If I were to express this pain, if I were to say, "Please, am I really so bad? Are all people like me awful?" then I would be told to check my privilege, as if my slip was showing or my fly was open. I would be dismissed as a derailer. I'm not so daring, but others have been, and the responses terrify me.
It isn't about you, defensive souls are told. Don't take it personally. Don't expect a cookie for being decent. It's not your turn to speak. You are part of the power structure. When you talk about your feelings, it's turning the discussion about us into one about you. Sit down and shut up.
You know, I've heard all that before, from men who didn't like hearing from a mouthy female. Odd, that silencing sounds like same regardless of whether its done by the oppressed or the oppressive. I can nod my head and accept that all those points make perfect sense--not to mention the karmic aspect of balancing centuries of abuse against these few, modern attempts at balance--but it still hurts.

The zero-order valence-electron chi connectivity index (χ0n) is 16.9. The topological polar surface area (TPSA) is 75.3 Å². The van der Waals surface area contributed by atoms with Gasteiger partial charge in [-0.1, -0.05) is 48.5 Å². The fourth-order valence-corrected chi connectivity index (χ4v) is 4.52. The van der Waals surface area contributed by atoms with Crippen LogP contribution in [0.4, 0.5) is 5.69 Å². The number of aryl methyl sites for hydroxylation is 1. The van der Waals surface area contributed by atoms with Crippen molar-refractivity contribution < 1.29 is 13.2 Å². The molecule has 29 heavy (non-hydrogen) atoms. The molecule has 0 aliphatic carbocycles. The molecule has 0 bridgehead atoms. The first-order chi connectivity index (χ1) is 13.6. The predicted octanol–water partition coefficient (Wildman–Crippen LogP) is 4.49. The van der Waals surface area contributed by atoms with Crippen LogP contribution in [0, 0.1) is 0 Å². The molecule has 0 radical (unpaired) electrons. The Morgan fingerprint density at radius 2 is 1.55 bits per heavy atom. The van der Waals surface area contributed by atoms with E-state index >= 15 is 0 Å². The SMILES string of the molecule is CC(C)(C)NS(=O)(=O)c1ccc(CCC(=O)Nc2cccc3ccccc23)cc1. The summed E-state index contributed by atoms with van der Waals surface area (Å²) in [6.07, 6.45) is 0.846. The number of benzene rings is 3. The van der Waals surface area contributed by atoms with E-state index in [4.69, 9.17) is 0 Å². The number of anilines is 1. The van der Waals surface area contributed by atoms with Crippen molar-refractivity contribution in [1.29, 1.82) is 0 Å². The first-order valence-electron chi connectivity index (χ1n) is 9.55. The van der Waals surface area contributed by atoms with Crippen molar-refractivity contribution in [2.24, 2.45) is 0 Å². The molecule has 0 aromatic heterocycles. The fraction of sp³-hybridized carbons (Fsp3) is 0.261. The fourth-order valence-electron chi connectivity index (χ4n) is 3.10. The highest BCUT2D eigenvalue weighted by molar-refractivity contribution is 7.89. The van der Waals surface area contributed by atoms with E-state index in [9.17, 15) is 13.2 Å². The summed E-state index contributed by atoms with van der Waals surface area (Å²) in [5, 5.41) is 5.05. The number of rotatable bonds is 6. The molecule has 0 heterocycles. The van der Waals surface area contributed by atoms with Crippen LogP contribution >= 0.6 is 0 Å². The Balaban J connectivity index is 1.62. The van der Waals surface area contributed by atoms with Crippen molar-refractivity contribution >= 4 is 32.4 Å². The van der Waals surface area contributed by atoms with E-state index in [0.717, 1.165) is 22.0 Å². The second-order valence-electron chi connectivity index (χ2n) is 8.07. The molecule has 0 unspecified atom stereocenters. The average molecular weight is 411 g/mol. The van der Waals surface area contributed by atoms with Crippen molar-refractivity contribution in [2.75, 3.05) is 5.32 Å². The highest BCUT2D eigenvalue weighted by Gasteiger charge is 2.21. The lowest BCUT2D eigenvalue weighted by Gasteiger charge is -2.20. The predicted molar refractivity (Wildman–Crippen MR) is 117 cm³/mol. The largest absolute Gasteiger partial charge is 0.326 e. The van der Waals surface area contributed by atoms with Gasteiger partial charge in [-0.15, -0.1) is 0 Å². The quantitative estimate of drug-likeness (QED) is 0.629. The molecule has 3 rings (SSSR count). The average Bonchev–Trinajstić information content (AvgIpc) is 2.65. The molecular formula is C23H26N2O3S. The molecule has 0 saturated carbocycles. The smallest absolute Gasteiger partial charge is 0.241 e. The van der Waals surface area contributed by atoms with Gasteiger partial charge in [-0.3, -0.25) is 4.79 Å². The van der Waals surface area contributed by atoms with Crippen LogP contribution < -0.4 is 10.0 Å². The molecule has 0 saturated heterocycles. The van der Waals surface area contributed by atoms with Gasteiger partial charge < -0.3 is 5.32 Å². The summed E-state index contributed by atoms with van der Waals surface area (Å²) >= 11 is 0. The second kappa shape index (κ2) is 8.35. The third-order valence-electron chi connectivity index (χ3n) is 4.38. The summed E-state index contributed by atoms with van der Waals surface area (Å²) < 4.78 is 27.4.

(I know, I know. Whiny, privileged crybaby. Suck it up. Blah, blah, blah.)
People who face a universe of injustice have a right to anger, and more than a right to call out bigotry at every turn. I want to hear that anger expressed, and I want to do everything I can to right the terrible wrongs I see and hear about every day. I want those things. When I hear a call to action, I want to raise my hand and shout, "Yes!" And I do. I stand, and I clap, and I feel inspired.
When the moment passes, though, when the bloody doubts start to seep up again, what I mostly do is huddle silent in the shadows and and hang my head, because I am hurting and too shamed to even speak of it.
Thus do allies become bystanders. Thus does bitterness breed silence.